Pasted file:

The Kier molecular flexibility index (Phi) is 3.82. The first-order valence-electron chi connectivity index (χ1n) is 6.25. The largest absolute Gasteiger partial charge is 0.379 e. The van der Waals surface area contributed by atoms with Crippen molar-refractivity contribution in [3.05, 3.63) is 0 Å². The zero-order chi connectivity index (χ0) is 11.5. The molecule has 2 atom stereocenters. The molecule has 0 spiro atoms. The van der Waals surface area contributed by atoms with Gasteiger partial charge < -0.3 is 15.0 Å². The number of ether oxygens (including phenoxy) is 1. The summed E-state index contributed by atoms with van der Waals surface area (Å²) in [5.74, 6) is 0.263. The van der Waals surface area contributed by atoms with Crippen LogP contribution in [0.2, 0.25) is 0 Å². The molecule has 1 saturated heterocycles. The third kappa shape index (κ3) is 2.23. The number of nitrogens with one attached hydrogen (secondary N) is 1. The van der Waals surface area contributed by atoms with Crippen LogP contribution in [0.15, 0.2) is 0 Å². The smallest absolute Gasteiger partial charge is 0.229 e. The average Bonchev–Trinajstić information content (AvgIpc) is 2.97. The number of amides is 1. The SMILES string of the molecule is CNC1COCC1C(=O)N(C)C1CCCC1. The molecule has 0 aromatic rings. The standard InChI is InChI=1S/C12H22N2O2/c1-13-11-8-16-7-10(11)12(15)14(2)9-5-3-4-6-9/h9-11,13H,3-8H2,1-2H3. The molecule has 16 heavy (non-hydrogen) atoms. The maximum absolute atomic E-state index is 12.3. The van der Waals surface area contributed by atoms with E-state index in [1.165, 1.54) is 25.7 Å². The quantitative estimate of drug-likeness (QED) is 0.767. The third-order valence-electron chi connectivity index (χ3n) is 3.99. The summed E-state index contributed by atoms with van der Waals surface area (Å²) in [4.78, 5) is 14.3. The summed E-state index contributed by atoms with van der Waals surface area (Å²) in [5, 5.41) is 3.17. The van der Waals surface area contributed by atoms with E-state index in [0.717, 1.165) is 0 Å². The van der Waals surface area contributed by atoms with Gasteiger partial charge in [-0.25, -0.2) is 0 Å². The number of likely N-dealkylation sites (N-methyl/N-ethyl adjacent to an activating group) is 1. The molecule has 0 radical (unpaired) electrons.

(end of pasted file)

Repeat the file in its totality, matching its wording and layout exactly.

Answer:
The Kier molecular flexibility index (Phi) is 3.82. The first-order valence-electron chi connectivity index (χ1n) is 6.25. The largest absolute Gasteiger partial charge is 0.379 e. The van der Waals surface area contributed by atoms with Crippen molar-refractivity contribution in [3.05, 3.63) is 0 Å². The zero-order chi connectivity index (χ0) is 11.5. The molecule has 2 atom stereocenters. The molecule has 0 spiro atoms. The van der Waals surface area contributed by atoms with Gasteiger partial charge < -0.3 is 15.0 Å². The number of ether oxygens (including phenoxy) is 1. The summed E-state index contributed by atoms with van der Waals surface area (Å²) in [5.74, 6) is 0.263. The van der Waals surface area contributed by atoms with Crippen LogP contribution in [0.2, 0.25) is 0 Å². The molecule has 1 saturated heterocycles. The third kappa shape index (κ3) is 2.23. The number of nitrogens with one attached hydrogen (secondary N) is 1. The van der Waals surface area contributed by atoms with Crippen LogP contribution in [0.15, 0.2) is 0 Å². The smallest absolute Gasteiger partial charge is 0.229 e. The average Bonchev–Trinajstić information content (AvgIpc) is 2.97. The number of amides is 1. The SMILES string of the molecule is CNC1COCC1C(=O)N(C)C1CCCC1. The molecule has 0 aromatic rings. The standard InChI is InChI=1S/C12H22N2O2/c1-13-11-8-16-7-10(11)12(15)14(2)9-5-3-4-6-9/h9-11,13H,3-8H2,1-2H3. The molecule has 16 heavy (non-hydrogen) atoms. The maximum absolute atomic E-state index is 12.3. The van der Waals surface area contributed by atoms with E-state index in [1.165, 1.54) is 25.7 Å². The quantitative estimate of drug-likeness (QED) is 0.767. The third-order valence-electron chi connectivity index (χ3n) is 3.99. The summed E-state index contributed by atoms with van der Waals surface area (Å²) in [4.78, 5) is 14.3. The summed E-state index contributed by atoms with van der Waals surface area (Å²) in [5, 5.41) is 3.17. The van der Waals surface area contributed by atoms with E-state index in [0.717, 1.165) is 0 Å². The van der Waals surface area contributed by atoms with Gasteiger partial charge in [-0.25, -0.2) is 0 Å². The number of likely N-dealkylation sites (N-methyl/N-ethyl adjacent to an activating group) is 1. The molecule has 0 radical (unpaired) electrons.